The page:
Does that impact your approach to designing all of this content? Instead of having these on and off periods of storytelling, now there's always something going on.

Hazzikostas: A bit. There's usually two pieces to how we think of the pre-patch content. There's a preview of something that's a part of the expansion, and so that was the Broken Shore or the Demon Hunter intro for Legion. And that is The Siege of Lordaeron for the Battle for Azeroth today. And then there's the fleeting piece, there's the "you have to be there" piece. It's a way for players to engage with the game anew and to get hyped and get their [alternate characters] caught up. That's what demon invasions were in Legion, that's what the Dark Shore repeatable world quests are in Battle for Azeroth. We approach that knowing that it's going to go away but if you were there during that window you have some memento, some keepsake to show for it.

Hight: I think the thing that's changed a lot for us is that we're investing a lot of time and people into a piece of content that is oftentimes fleeting. And we recognize that some people may come into the game weeks from now and missed some of this, but for the people that have stayed with us all along or the people who see the imminent release of an expansion as the rallying cry to come back and check out WoW, this is that awesome story moment. We've really doubled down on that. If you look back on the pre-patch content that we've had over the years, every time we've come up with a new expansion, we've made that deeper and richer and more memorable. It's our hope that you'll have these nostalgic conversations about [The Battle for Azeroth pre-expansion event] ten years from now. You'll be talking about Lordaeron and the two different viewpoints.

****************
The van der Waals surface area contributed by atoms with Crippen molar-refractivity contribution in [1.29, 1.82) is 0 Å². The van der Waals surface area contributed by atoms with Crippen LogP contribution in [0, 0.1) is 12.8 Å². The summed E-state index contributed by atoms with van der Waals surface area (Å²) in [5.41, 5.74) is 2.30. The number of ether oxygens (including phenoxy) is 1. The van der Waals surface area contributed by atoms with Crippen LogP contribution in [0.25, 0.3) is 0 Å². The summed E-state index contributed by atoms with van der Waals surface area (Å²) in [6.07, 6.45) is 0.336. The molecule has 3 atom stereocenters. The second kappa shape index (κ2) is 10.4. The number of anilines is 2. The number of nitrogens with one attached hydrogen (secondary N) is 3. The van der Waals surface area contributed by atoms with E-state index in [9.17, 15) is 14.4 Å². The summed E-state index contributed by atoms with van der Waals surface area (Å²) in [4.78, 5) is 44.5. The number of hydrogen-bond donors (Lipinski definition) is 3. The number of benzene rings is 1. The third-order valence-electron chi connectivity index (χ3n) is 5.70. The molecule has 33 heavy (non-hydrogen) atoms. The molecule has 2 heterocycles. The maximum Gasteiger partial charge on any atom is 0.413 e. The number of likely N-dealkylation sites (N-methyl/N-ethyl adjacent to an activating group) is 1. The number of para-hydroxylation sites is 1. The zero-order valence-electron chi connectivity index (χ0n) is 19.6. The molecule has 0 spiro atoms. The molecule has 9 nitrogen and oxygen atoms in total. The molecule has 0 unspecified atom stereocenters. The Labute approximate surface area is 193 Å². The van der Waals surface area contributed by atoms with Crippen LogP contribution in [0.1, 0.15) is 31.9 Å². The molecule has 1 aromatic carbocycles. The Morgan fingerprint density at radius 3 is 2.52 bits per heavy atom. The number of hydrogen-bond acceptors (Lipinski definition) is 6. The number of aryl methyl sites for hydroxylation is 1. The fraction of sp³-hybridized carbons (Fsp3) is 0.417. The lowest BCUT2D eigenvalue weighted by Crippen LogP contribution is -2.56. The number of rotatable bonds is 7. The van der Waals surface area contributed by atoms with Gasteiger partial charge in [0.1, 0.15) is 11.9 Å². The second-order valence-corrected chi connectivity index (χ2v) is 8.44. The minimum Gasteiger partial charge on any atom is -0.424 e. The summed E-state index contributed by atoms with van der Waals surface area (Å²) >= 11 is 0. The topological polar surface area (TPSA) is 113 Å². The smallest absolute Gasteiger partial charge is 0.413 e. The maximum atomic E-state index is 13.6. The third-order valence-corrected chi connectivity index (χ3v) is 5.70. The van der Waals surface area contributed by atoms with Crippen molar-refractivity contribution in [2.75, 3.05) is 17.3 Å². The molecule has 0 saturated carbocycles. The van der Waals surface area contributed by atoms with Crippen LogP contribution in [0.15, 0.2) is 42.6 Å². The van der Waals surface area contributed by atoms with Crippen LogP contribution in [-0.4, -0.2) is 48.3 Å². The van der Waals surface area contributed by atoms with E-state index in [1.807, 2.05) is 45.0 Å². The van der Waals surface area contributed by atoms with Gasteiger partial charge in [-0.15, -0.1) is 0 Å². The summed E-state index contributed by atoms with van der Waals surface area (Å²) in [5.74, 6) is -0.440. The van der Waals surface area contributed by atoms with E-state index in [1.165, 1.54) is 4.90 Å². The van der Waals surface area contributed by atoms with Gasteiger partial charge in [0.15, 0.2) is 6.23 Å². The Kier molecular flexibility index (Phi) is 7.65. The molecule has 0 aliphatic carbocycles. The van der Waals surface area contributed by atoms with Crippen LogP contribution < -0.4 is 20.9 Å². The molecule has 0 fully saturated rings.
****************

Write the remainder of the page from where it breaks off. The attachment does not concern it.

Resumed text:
Well in this instance I can see the payoff being there. The Burning of Teldrassil feels like a moment similar to The Wrathgate—something people will want to reflect back on years later.

Hazzikostas: Yup, that's the hope. 

So The War of The Thorns wasn't the only thing in the 8.0 pre-patch. There was a bunch of under-the-hood updates too, like the stat squish. That really broke a lot of things for a bit there. What happened with that and where are things now?

Hazzikostas: This is the second time we've done one of these, the last was in the Warlords of Draenor pre-patch four years ago. [The stat squish] is re-normalizing, re-tuning the combat to bring the numbers back into sane, graspable ranges so we aren't all walking around with tens of millions of health points fighting bosses with tens of billions of health.